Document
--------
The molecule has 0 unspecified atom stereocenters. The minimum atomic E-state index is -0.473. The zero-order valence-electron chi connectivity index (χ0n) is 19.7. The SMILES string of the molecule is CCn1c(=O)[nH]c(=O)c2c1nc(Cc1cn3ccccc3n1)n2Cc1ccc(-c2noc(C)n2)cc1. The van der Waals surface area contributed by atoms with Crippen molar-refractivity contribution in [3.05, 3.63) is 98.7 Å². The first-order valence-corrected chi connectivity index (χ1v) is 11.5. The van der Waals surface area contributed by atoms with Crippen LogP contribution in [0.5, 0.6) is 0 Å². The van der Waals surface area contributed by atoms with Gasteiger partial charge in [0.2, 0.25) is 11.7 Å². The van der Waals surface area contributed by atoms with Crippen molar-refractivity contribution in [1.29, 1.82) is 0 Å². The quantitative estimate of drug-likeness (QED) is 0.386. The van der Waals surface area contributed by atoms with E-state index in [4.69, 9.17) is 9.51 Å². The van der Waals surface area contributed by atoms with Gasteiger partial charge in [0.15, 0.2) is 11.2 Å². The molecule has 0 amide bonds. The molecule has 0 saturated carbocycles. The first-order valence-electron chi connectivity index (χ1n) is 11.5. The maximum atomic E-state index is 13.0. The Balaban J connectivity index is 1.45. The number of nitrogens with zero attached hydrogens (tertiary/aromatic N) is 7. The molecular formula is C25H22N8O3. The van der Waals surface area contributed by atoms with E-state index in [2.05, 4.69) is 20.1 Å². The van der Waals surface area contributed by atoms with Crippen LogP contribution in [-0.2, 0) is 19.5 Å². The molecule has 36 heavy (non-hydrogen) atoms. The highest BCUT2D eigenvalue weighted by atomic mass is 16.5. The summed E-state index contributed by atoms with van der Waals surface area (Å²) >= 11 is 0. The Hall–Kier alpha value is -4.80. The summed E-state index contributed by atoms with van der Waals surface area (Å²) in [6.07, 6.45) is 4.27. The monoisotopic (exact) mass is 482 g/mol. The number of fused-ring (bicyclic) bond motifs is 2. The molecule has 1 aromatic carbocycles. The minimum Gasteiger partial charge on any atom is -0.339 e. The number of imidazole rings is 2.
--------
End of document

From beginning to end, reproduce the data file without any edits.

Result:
The molecule has 0 unspecified atom stereocenters. The minimum atomic E-state index is -0.473. The zero-order valence-electron chi connectivity index (χ0n) is 19.7. The SMILES string of the molecule is CCn1c(=O)[nH]c(=O)c2c1nc(Cc1cn3ccccc3n1)n2Cc1ccc(-c2noc(C)n2)cc1. The van der Waals surface area contributed by atoms with Crippen molar-refractivity contribution in [3.05, 3.63) is 98.7 Å². The first-order valence-corrected chi connectivity index (χ1v) is 11.5. The van der Waals surface area contributed by atoms with Crippen LogP contribution in [0.5, 0.6) is 0 Å². The van der Waals surface area contributed by atoms with Gasteiger partial charge in [0.2, 0.25) is 11.7 Å². The van der Waals surface area contributed by atoms with Crippen molar-refractivity contribution in [1.29, 1.82) is 0 Å². The quantitative estimate of drug-likeness (QED) is 0.386. The van der Waals surface area contributed by atoms with E-state index in [4.69, 9.17) is 9.51 Å². The van der Waals surface area contributed by atoms with Gasteiger partial charge in [0.15, 0.2) is 11.2 Å². The molecule has 0 amide bonds. The molecule has 0 saturated carbocycles. The first-order valence-electron chi connectivity index (χ1n) is 11.5. The maximum atomic E-state index is 13.0. The Balaban J connectivity index is 1.45. The number of nitrogens with zero attached hydrogens (tertiary/aromatic N) is 7. The molecular formula is C25H22N8O3. The van der Waals surface area contributed by atoms with E-state index in [2.05, 4.69) is 20.1 Å². The van der Waals surface area contributed by atoms with Crippen LogP contribution in [-0.2, 0) is 19.5 Å². The molecule has 36 heavy (non-hydrogen) atoms. The highest BCUT2D eigenvalue weighted by atomic mass is 16.5. The summed E-state index contributed by atoms with van der Waals surface area (Å²) >= 11 is 0. The Hall–Kier alpha value is -4.80. The summed E-state index contributed by atoms with van der Waals surface area (Å²) in [6.07, 6.45) is 4.27. The monoisotopic (exact) mass is 482 g/mol. The number of fused-ring (bicyclic) bond motifs is 2. The molecule has 1 aromatic carbocycles. The minimum Gasteiger partial charge on any atom is -0.339 e. The number of imidazole rings is 2.